the northern portions of the UK, compared to the rates in the southern
portions, have been linked to lower solar UVB doses and lower vitamin D status.
Unfortunately, recent opinions on the role of UV irradiance as a cause of
melanomas and public awareness campaigns have apparently led to reduced serum
25-hydroxyvitamin D [25(OH)D] concentrations in the UK6. Solar UVB exposure is
a very important source of vitamin D in the UK, and there is a large body of
literature linking higher solar UVB exposure to lower rates of about 20 types
of cancer. Observational studies also report that prediagnostic serum 25(OH)D
concentrations are inversely correlated with breast and colorectal cancer
risks. One problem with prospective observational studies is that single values
of serum 25(OH)D from the time of enrollment are used whilst serum 25(OH)D
concentrations change with time; thus, prospective studies may underestimate
the effect of vitamin D in reducing the risk of cancer since vitamin D status
changes from baseline values as time increases.
The effect of solar UVB in reducing the risk of cancer in the UK can be
estimated from seasonal variations in serum 25(OH)D concentrations and the
relationships between serum 25(OH)D concentrations and incidence rates for
breast and colorectal cancer. Mean serum 25(OH)D concentrations for those aged
45 years living in the UK range from 35 nmol/l in February to 75 nmol/l in
September. Incidence rates for breast and colorectal cancer are 35% and 30%
lower, respectively, for the September concentration compared to those for the
February concentration. Thus, the actual annual reduction in incidence rates
for these two types of cancer with adequate vitamin D repletion could be about
half of these estimates.
Since there are many other types of cancer that are vitamin D sensitive with
similar geographic variations in the United States with respect to summertime
solar UVB doses, the overall reduction in cancer rates that could be achieved
with vitamin D repletion could be much higher than for just these two types of
cancer. In 2007, there were 988 male and 837 female deaths from melanoma in the
UK, and a total 71,336 male and 65,458 female cancer deaths. Thus, melanoma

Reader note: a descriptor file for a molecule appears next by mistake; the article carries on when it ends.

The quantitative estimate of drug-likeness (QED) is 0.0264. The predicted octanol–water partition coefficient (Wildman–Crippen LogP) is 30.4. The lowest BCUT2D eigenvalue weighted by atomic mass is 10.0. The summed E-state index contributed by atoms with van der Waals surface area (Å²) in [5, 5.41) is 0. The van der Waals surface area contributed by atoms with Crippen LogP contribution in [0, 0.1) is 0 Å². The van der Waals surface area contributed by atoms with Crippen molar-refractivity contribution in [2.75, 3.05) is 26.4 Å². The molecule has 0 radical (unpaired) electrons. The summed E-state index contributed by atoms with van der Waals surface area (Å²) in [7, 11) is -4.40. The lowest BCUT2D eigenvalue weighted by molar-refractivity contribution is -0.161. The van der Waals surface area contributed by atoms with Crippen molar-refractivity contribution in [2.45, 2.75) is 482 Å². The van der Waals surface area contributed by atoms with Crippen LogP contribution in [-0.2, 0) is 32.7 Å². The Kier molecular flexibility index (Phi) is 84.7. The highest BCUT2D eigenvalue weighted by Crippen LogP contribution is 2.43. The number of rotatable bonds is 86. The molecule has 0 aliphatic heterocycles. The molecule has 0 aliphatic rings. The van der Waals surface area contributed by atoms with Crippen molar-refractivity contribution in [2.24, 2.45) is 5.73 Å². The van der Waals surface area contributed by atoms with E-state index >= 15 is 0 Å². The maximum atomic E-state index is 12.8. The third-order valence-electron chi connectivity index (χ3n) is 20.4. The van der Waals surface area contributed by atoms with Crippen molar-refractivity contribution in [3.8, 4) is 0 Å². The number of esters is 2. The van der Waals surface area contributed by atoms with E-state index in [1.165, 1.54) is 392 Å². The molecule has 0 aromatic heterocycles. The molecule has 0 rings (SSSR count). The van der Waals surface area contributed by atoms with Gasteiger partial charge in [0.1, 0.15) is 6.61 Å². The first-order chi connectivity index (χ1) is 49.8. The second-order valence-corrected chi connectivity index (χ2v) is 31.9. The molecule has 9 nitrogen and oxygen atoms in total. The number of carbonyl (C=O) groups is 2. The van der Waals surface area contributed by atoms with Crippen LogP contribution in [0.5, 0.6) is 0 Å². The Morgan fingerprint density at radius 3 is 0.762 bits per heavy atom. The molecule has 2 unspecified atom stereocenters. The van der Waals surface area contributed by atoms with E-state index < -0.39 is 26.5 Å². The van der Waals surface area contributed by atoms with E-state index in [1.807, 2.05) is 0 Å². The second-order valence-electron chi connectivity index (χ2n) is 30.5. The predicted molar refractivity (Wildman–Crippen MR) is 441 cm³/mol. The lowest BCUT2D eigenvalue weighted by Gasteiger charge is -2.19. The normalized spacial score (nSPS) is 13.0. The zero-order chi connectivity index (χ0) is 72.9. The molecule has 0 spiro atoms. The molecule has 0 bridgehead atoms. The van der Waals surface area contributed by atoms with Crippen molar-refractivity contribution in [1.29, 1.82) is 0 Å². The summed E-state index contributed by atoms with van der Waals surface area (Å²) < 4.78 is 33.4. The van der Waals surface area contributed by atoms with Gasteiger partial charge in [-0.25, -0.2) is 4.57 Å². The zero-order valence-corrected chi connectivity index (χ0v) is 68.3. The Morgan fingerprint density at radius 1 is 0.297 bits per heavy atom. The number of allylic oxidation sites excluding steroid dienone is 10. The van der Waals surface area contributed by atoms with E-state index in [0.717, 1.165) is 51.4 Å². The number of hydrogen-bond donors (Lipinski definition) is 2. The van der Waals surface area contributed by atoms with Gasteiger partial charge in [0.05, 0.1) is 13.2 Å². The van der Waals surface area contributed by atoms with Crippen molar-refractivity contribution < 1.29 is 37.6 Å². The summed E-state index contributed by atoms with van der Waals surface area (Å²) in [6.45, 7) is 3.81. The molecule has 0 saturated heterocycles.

accounted for 1.4% of male cancer deaths and 1.3% of female cancer deaths.
Assuming a 15% reduction in all-cancer incidence and mortality rates with
adequate solar UVB exposure would imply 20,500 reduced cancer deaths in 2007,
which is 11 times the number of melanoma deaths.
More recently, the higher rates of poor health in the northern portions of the
UK, compared to the rates in the southern portions, have been linked to lower
solar UVB doses and lower vitamin D status. Thus, it is highly likely that if
mean serum 25(OH)D concentrations were to be increased in the UK to 100 nmol/l,
through a combination of moderate solar UVB exposure, fortification of food
with vitamin D, and greater access to vitamin D supplements, cancer incidence
and mortality rates would fall dramatically, perhaps by 10-20%, and incidence
and mortality rates for many other types of disease might also prove to fall as
After this manuscript was prepared (January 2012), the "Leading medical research
charity Arthritis Research UK has reminded those groups with a potential
deficiency- such as people aged over 65, pregnant and breastfeeding women,
children aged six months to five years old, and those who rarely go outside &endash; that sunshine will increase their levels of vitamin D."
Dr. William Grant is an epidemiologist and founder of the nonprofit organization
Sunlight, Nutrition and Health Research Center (SUNARC). He has written over
140 peer-reviewed articles and editorials on vitamin D and health. Dr. Grant is
the Science Director of the Vitamin D Council and also serves on their Board.
He holds a Ph.D. in Physics from UC Berkeley.